Wednesday, May 20, 2015

Wednesday Wellness: Treating Inflammation Naturally

Inflammation is more than puffy, painful, red and hot areas of the body.  It is an indicator that something is wrong.  Inflammation can be caused by injuries, allergies, bacterial, viral and other micro-organism infections, sunburn, extremes in the weather, too hot, too cold, too damp, and too dry.

Inflammatory response to these stimuli is the bodies attempt to heal itself, by increasing blood circulation to the damaged area and causing the area to become hot, and sore to the touch. The body stimulates the bacteria fighting white blood cells (leukocytes) and macrophages to move to the area of injury or infection to help neutralize foreign agents, this is why it is often puffy.

Everyone I treat has some sort of inflammation or inflammatory diseases. There are two types of inflammation; chronic and acute.

Chronic inflammation is very painful and usually caused by the body’s own defenses attacking itself. These are lumped up into a category called autoimmune diseases.  Arthritis and IBS (irritable bowel syndrome) are perfect examples. No outside germs or bacteria, just the body's own white blood cells attacking its own tissue.  This type of pain is chronic and last for years, and modern medical treatments are medication and surgery.

Acute inflammations are usually injuries or infections.  The body can heal more rapidly from these injuries and infections, but if the injuries are not treated, sometimes they can turn into chronic pain.  These are usually very easy to treat naturally with massage, acupuncture and chiropractic.  The body’s immune system is not attacking itself. Physical issues such as misalignment, or muscles spasms usually still cause pain long after the injury has healed.

Okay so how do we treat inflammation from whatever cause?

Food therapy:

  • Turmeric and ginger is the number one natural herb combination for all forms of inflammation.  Turmeric has a protein that helps turn off the inflammatory response in the body.  Ginger is used in Chinese medicine for nausea and digestive issues; it reduces inflammation in the intestine and stomach.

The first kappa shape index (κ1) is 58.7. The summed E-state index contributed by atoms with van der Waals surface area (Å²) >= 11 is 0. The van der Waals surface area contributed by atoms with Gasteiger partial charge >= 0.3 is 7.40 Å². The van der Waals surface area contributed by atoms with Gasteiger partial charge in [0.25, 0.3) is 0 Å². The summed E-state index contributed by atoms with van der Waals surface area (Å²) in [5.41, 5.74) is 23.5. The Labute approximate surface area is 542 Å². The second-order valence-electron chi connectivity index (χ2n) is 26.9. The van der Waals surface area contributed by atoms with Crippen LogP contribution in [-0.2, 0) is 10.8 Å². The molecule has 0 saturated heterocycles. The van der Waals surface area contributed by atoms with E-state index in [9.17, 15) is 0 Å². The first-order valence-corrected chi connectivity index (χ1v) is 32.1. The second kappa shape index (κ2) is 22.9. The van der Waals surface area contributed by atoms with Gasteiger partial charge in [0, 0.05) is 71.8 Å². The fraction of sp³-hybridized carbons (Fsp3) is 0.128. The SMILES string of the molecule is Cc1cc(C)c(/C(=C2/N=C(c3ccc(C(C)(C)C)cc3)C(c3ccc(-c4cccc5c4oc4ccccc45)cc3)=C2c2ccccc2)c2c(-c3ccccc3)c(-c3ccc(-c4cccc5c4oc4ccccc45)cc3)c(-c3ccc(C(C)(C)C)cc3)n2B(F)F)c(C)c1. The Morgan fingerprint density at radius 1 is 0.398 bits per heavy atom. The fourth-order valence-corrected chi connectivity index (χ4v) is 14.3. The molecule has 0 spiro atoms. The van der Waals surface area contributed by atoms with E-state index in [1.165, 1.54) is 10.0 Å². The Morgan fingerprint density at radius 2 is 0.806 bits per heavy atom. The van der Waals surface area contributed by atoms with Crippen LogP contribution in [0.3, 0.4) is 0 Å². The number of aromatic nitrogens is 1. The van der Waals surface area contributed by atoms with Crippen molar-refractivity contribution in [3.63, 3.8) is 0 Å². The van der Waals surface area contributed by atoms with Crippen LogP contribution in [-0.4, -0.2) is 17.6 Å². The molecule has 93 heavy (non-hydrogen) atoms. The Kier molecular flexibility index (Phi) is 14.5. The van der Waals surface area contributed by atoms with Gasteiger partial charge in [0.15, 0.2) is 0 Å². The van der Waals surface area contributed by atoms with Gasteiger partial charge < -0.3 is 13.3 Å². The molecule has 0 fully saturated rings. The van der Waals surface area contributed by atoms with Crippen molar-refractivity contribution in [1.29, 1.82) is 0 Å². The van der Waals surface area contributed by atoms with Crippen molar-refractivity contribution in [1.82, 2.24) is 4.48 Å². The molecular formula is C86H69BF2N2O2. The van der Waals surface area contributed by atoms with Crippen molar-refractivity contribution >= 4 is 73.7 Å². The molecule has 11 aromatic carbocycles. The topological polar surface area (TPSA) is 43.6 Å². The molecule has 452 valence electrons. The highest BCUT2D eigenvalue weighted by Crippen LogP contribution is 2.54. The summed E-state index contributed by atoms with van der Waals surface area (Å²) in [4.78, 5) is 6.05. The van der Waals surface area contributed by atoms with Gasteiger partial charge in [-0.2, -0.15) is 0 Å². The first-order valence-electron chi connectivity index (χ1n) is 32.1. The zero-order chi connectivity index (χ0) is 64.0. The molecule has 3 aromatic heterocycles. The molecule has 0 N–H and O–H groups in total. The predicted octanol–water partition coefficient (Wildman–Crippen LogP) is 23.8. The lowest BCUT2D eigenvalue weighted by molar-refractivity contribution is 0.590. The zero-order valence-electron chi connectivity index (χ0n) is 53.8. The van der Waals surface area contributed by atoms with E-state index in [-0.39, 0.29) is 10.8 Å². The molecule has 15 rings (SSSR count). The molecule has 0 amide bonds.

• Fish such as salmon and tuna have Omega 3, which lowers chronic inflammation.
  • Dark leafy greens such, as Kale, spinach and broccoli are high in vitamin E as well as iron and calcium that protect the cells .
  • Nuts are high in vitamin E and iron and calcium and antioxidants that help repair cells.

I normally suffer from very bad headaches; I have lived on Excedrin for the past 20 years taking 2 in the morning and 2 at night.  I recently switched my diet to eating along these lines and have not had a headache in a month and I am feeling great.  I eat as many greens as I can and sprinkle turmeric on everything, even in my protein shakes. On top of that I started taking a Curcumin (turmeric's main ingredient) supplement.

Exercise:

  • Exercise reduces inflammation by improving blood and lymphatic circulation to the painful areas. The lymphatic system, which circulates through out the body and eliminates waste, is stimulated by exercise and does not move on its own. This is why it is important to exercise for at least 20 minutes a day. 
  • Doing the right kind of exercise matters.  Don’t jog if you have knee pain; do something else.  
  • Swimming is a great form of exercise and takes pressure off the joints and uses every muscle. 
  • If you cannot swim take a nice 40-minute invigorating walk.

Acupuncture: Key points located on the body are stimulated to increase natural opiate levels to alleviate pain and also reduces inflammation.

Massage:  Relaxing muscles and increasing circulation of blood and the lymphatic system, much like exercise, but you are relaxed during a massage allowing the therapist to help your body heal.

As a once-chronic sufferer of inflammation and pain, I follow these recommendations and have seen great improvement in my own health.

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